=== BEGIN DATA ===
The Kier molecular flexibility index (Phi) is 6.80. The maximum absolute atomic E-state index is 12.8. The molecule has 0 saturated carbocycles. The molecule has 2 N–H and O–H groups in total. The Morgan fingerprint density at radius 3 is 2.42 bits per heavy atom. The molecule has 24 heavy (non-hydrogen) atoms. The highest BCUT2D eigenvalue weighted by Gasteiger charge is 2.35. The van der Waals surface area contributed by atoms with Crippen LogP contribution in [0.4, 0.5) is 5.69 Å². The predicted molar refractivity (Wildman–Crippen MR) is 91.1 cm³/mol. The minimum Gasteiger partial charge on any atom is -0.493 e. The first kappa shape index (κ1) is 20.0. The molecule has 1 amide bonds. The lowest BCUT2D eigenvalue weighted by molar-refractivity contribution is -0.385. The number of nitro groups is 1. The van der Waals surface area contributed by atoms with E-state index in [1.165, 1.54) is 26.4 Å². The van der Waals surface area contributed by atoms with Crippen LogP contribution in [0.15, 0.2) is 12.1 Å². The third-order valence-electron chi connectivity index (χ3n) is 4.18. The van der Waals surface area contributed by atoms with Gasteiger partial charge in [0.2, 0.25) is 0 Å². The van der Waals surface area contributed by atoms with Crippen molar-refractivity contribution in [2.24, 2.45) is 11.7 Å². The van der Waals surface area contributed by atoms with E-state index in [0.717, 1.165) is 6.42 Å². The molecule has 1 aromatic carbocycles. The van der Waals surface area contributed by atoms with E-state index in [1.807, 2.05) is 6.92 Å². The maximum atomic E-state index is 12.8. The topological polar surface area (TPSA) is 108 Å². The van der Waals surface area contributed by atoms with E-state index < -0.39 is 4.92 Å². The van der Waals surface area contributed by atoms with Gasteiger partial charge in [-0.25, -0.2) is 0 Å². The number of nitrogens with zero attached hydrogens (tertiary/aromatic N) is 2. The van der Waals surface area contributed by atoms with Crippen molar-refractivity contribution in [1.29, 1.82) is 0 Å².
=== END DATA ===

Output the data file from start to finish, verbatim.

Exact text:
The Kier molecular flexibility index (Phi) is 6.80. The maximum absolute atomic E-state index is 12.8. The molecule has 0 saturated carbocycles. The molecule has 2 N–H and O–H groups in total. The Morgan fingerprint density at radius 3 is 2.42 bits per heavy atom. The molecule has 24 heavy (non-hydrogen) atoms. The highest BCUT2D eigenvalue weighted by Gasteiger charge is 2.35. The van der Waals surface area contributed by atoms with Crippen LogP contribution in [0.4, 0.5) is 5.69 Å². The predicted molar refractivity (Wildman–Crippen MR) is 91.1 cm³/mol. The minimum Gasteiger partial charge on any atom is -0.493 e. The first kappa shape index (κ1) is 20.0. The molecule has 1 amide bonds. The lowest BCUT2D eigenvalue weighted by molar-refractivity contribution is -0.385. The number of nitro groups is 1. The van der Waals surface area contributed by atoms with E-state index in [1.165, 1.54) is 26.4 Å². The van der Waals surface area contributed by atoms with Crippen LogP contribution in [0.15, 0.2) is 12.1 Å². The third-order valence-electron chi connectivity index (χ3n) is 4.18. The van der Waals surface area contributed by atoms with Gasteiger partial charge in [0.2, 0.25) is 0 Å². The van der Waals surface area contributed by atoms with Crippen molar-refractivity contribution in [2.24, 2.45) is 11.7 Å². The van der Waals surface area contributed by atoms with E-state index in [0.717, 1.165) is 6.42 Å². The molecule has 1 aromatic carbocycles. The van der Waals surface area contributed by atoms with E-state index in [1.807, 2.05) is 6.92 Å². The maximum atomic E-state index is 12.8. The topological polar surface area (TPSA) is 108 Å². The van der Waals surface area contributed by atoms with E-state index < -0.39 is 4.92 Å². The van der Waals surface area contributed by atoms with Gasteiger partial charge in [-0.25, -0.2) is 0 Å². The number of nitrogens with zero attached hydrogens (tertiary/aromatic N) is 2. The van der Waals surface area contributed by atoms with Crippen molar-refractivity contribution in [1.29, 1.82) is 0 Å².